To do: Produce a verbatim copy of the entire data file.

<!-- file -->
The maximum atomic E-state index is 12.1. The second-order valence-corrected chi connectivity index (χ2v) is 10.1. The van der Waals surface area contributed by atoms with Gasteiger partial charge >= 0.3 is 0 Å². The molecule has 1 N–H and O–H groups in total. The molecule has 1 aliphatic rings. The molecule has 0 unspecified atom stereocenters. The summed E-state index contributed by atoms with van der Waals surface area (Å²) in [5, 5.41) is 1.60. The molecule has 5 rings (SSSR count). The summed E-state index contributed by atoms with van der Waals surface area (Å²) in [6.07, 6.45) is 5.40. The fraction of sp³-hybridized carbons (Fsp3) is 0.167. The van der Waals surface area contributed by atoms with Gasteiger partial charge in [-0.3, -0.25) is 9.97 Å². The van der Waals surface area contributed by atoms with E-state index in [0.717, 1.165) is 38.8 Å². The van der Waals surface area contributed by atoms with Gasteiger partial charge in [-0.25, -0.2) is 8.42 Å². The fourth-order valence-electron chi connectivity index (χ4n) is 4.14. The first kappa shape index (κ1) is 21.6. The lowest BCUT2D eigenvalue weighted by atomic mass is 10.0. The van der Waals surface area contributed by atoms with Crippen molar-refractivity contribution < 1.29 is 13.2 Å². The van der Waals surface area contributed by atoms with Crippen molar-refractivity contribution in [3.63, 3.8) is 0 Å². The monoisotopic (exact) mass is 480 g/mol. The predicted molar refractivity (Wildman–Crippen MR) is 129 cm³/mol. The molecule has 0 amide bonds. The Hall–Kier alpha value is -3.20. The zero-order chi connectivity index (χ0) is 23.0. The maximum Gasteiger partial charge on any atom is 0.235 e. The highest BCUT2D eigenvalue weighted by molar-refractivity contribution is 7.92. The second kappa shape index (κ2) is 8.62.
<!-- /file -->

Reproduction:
The maximum atomic E-state index is 12.1. The second-order valence-corrected chi connectivity index (χ2v) is 10.1. The van der Waals surface area contributed by atoms with Gasteiger partial charge >= 0.3 is 0 Å². The molecule has 1 N–H and O–H groups in total. The molecule has 1 aliphatic rings. The molecule has 0 unspecified atom stereocenters. The summed E-state index contributed by atoms with van der Waals surface area (Å²) in [5, 5.41) is 1.60. The molecule has 5 rings (SSSR count). The summed E-state index contributed by atoms with van der Waals surface area (Å²) in [6.07, 6.45) is 5.40. The fraction of sp³-hybridized carbons (Fsp3) is 0.167. The van der Waals surface area contributed by atoms with Gasteiger partial charge in [-0.3, -0.25) is 9.97 Å². The van der Waals surface area contributed by atoms with E-state index in [0.717, 1.165) is 38.8 Å². The van der Waals surface area contributed by atoms with Gasteiger partial charge in [-0.25, -0.2) is 8.42 Å². The fourth-order valence-electron chi connectivity index (χ4n) is 4.14. The first kappa shape index (κ1) is 21.6. The lowest BCUT2D eigenvalue weighted by atomic mass is 10.0. The van der Waals surface area contributed by atoms with Crippen molar-refractivity contribution < 1.29 is 13.2 Å². The van der Waals surface area contributed by atoms with Crippen molar-refractivity contribution in [3.63, 3.8) is 0 Å². The monoisotopic (exact) mass is 480 g/mol. The predicted molar refractivity (Wildman–Crippen MR) is 129 cm³/mol. The molecule has 0 amide bonds. The Hall–Kier alpha value is -3.20. The zero-order chi connectivity index (χ0) is 23.0. The maximum Gasteiger partial charge on any atom is 0.235 e. The highest BCUT2D eigenvalue weighted by molar-refractivity contribution is 7.92. The second kappa shape index (κ2) is 8.62.